Initially Hunter hoped he would gain official backing for a national anatomy school in London, but soon learnt that, unlike European centres, state support was not forthcoming. He had to depend entirely on private enterprise throughout his illustrious career. By 1765, this rejection provided the catalyst to go it alone and found his own school and museum.
Happily this coincided with Scotland’s desires. Hunter’s letter from April 1765 notes,”I have a great inclination to do something considerable at Glasgow.”
Private collections were nothing new. Hunter was following a long tradition of providing objects, specimens, for use in the 18th Century’s enlightenment of scientific enquiry, teaching, research and investigation. His 1774 publication, ‘The Anatomy of the Human Uterus’ is world famous. He chose as model for these precise illustrations of dissections Leonardo’s drawings in the Royal Collection, Windsor.
Hunter’s systems of classification, Memory, Reason & Imagination, allow for the “exercise of curiosity across a wide field” – from the fabulous illuminated Hunterian Psalter of 1170, via Chaucer, Pacific hand clubs, Alaskan harpoons, Suriname butterflies, African beetles, Roman gold coins, and glorious oils by Rembrandt, Rubens, Kneller, Zuccarelli, Koninck, Le Nain and Chardin.
Hunter had both connections and cash. He benefited from gifts from his rich clients and friends but he also bought lavishly. From 1765 on his bank accounts reveal significant sums: £50 pounds for the Psalter, £21 for a 1460s block book, spent at home & abroad.
Chardin, 'Lady Taking Tea'.
Chardin, ‘Lady Taking Tea’ Hunterian Museum 
In 1765, his annus mirabilis, he also bought everyone’s favourite Chardin, ‘Lady Taking Tea’. Ramsay probably encouraged him as both were interested in perception & optics as well as in French painting.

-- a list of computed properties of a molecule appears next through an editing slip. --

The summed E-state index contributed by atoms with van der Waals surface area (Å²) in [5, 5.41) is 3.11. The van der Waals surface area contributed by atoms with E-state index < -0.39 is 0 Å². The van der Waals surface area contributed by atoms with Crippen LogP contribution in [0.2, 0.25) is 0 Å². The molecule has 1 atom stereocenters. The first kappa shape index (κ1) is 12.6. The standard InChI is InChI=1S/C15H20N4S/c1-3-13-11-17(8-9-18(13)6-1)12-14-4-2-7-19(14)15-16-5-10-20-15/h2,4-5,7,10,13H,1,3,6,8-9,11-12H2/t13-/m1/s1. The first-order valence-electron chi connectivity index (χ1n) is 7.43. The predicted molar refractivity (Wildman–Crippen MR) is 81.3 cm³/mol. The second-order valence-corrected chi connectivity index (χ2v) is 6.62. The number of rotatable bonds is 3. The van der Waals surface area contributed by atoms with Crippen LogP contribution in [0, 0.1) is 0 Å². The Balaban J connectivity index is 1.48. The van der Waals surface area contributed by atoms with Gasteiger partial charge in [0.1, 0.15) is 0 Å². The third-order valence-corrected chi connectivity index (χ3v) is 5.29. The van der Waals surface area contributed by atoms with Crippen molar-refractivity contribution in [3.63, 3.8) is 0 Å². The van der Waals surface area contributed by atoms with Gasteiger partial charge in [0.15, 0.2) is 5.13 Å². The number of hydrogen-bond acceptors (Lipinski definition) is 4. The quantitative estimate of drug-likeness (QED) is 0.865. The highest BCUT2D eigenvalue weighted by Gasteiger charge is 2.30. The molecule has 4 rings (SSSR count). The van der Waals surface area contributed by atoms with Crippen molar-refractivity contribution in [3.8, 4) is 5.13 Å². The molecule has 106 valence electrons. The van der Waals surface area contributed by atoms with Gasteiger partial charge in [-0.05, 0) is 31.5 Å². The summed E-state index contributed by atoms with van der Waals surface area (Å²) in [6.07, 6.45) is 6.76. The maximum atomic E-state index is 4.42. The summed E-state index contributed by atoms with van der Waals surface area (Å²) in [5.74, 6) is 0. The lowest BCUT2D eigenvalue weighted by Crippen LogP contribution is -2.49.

Hunter never travelled, never did a ‘Grand Tour’, so had to rely on others for his collecting.
From the start he was involved with artists, being Royal Academy professor of anatomy. He owned 4000 anatomical drawings of which 500 were commissions.
Hunter was aware of the difficulties of establishing a formal museum. He made 2 wills. His English will bequeathed his museum & library to Glasgow University with specific detailed instructions. The Scottish will provided funds to build the first Hunterian Museum which opened at the Old College in 1807. This was superseded in 1870 when the University moved to the Gilbert Scott building in the city’s West End. In 1980  paintings, sculpture and prints were relocated to the purpose built Hunterian Art Gallery, and the medieval  manuscripts to the new University Library. Today there is a threat that this 38 year old building will be destroyed and Hunter’s art thrust into the Kelvin Hall. I sincerely hope this doesn’t happen.
Reuniting, then displaying, objects collected 250 years ago is a difficult task: scores of books propped open, engravings, fossils on pins, inevitably have an academic air. However the show’s imaginative design & useful booklet – plus welcome seats! – helps. Twenty first century museums may have moved on but objects and pictures are still the basis of our visual world, be it via video, 3D printing or plain old drawing.     
Clare Henry Oct 2018

Monday, 21 May 2018

PHOEBE COPE, Biggar & Upper Clydesdale Museum, till May 31st.

The art world is a complex place, but always invigorating. I am lucky to see art worldwide. One day mega Kiefer at the crowded Rockefeller Centre Manhattan, 
next minute Phoebe Cope's paintings of her life around Coulter Fell, an isolated, exposed but shapely part of a rolling range of high hills of the Scottish Uplands.

Kiefer symbol in lead takes an overall world view, his huge, dominating awe-inspiring, fearsome book, stick and snake, proving fearsome to many, (but to me reminiscent of the powerful doctor's symbol of medicine, stick & snake.)